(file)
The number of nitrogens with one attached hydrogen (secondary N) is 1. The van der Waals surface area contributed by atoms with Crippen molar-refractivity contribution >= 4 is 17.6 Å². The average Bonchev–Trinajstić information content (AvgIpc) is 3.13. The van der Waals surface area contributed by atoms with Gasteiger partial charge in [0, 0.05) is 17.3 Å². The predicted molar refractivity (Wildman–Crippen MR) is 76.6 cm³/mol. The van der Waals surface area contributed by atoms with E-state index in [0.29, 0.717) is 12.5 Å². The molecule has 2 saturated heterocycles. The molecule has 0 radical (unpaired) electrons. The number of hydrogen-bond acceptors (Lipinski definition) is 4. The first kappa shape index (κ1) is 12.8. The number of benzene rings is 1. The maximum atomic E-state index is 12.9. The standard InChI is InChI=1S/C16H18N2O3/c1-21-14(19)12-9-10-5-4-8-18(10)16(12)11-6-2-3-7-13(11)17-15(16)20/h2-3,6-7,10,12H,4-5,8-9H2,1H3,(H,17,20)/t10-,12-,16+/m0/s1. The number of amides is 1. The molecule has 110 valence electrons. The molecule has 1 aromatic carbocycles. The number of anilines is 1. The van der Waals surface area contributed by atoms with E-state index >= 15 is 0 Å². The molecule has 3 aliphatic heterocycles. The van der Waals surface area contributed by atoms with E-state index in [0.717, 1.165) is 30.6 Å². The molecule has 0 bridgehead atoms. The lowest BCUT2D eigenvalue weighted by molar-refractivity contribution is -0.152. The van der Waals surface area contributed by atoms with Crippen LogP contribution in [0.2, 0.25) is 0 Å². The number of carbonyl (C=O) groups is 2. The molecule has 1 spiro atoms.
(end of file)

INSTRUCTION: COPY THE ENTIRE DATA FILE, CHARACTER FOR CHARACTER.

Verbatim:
The number of nitrogens with one attached hydrogen (secondary N) is 1. The van der Waals surface area contributed by atoms with Crippen molar-refractivity contribution >= 4 is 17.6 Å². The average Bonchev–Trinajstić information content (AvgIpc) is 3.13. The van der Waals surface area contributed by atoms with Gasteiger partial charge in [0, 0.05) is 17.3 Å². The predicted molar refractivity (Wildman–Crippen MR) is 76.6 cm³/mol. The van der Waals surface area contributed by atoms with E-state index in [0.29, 0.717) is 12.5 Å². The molecule has 2 saturated heterocycles. The molecule has 0 radical (unpaired) electrons. The number of hydrogen-bond acceptors (Lipinski definition) is 4. The first kappa shape index (κ1) is 12.8. The number of benzene rings is 1. The maximum atomic E-state index is 12.9. The standard InChI is InChI=1S/C16H18N2O3/c1-21-14(19)12-9-10-5-4-8-18(10)16(12)11-6-2-3-7-13(11)17-15(16)20/h2-3,6-7,10,12H,4-5,8-9H2,1H3,(H,17,20)/t10-,12-,16+/m0/s1. The number of amides is 1. The molecule has 110 valence electrons. The molecule has 1 aromatic carbocycles. The number of anilines is 1. The van der Waals surface area contributed by atoms with E-state index >= 15 is 0 Å². The molecule has 3 aliphatic heterocycles. The van der Waals surface area contributed by atoms with E-state index in [0.717, 1.165) is 30.6 Å². The molecule has 0 bridgehead atoms. The lowest BCUT2D eigenvalue weighted by molar-refractivity contribution is -0.152. The van der Waals surface area contributed by atoms with Crippen LogP contribution in [0.2, 0.25) is 0 Å². The number of carbonyl (C=O) groups is 2. The molecule has 1 spiro atoms.